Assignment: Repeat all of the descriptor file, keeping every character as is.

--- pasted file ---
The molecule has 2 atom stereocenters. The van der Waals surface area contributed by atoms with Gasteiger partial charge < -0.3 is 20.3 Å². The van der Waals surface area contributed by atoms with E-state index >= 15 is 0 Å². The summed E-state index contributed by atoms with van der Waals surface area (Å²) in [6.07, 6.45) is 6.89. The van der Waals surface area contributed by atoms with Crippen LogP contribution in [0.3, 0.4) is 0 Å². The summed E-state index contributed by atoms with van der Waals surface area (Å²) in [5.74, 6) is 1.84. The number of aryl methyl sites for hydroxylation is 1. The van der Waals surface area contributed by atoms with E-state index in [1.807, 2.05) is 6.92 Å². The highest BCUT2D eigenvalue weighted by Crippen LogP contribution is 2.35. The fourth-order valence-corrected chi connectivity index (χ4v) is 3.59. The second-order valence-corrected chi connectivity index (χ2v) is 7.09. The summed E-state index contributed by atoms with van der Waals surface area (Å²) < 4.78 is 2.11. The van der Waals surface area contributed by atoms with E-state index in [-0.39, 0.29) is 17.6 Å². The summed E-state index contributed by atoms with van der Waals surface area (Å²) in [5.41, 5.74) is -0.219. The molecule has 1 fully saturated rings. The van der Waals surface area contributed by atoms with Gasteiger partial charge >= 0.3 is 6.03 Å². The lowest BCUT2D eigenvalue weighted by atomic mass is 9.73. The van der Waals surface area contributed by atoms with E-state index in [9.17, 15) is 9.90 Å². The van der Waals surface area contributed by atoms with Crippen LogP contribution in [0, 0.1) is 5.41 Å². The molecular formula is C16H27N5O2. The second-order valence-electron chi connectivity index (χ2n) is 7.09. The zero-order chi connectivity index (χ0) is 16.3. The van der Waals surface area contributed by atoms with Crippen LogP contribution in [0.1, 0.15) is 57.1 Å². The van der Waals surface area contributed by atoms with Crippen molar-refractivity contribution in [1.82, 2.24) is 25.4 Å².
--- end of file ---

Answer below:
The molecule has 2 atom stereocenters. The van der Waals surface area contributed by atoms with Gasteiger partial charge < -0.3 is 20.3 Å². The van der Waals surface area contributed by atoms with E-state index >= 15 is 0 Å². The summed E-state index contributed by atoms with van der Waals surface area (Å²) in [6.07, 6.45) is 6.89. The van der Waals surface area contributed by atoms with Crippen LogP contribution in [0.3, 0.4) is 0 Å². The summed E-state index contributed by atoms with van der Waals surface area (Å²) in [5.74, 6) is 1.84. The number of aryl methyl sites for hydroxylation is 1. The van der Waals surface area contributed by atoms with E-state index in [1.807, 2.05) is 6.92 Å². The highest BCUT2D eigenvalue weighted by Crippen LogP contribution is 2.35. The fourth-order valence-corrected chi connectivity index (χ4v) is 3.59. The second-order valence-corrected chi connectivity index (χ2v) is 7.09. The summed E-state index contributed by atoms with van der Waals surface area (Å²) < 4.78 is 2.11. The van der Waals surface area contributed by atoms with E-state index in [-0.39, 0.29) is 17.6 Å². The summed E-state index contributed by atoms with van der Waals surface area (Å²) in [5.41, 5.74) is -0.219. The molecule has 1 fully saturated rings. The van der Waals surface area contributed by atoms with Gasteiger partial charge >= 0.3 is 6.03 Å². The lowest BCUT2D eigenvalue weighted by atomic mass is 9.73. The van der Waals surface area contributed by atoms with E-state index in [9.17, 15) is 9.90 Å². The van der Waals surface area contributed by atoms with Crippen LogP contribution in [0, 0.1) is 5.41 Å². The molecular formula is C16H27N5O2. The second-order valence-electron chi connectivity index (χ2n) is 7.09. The zero-order chi connectivity index (χ0) is 16.3. The van der Waals surface area contributed by atoms with Crippen LogP contribution in [0.1, 0.15) is 57.1 Å². The van der Waals surface area contributed by atoms with Crippen molar-refractivity contribution in [1.82, 2.24) is 25.4 Å².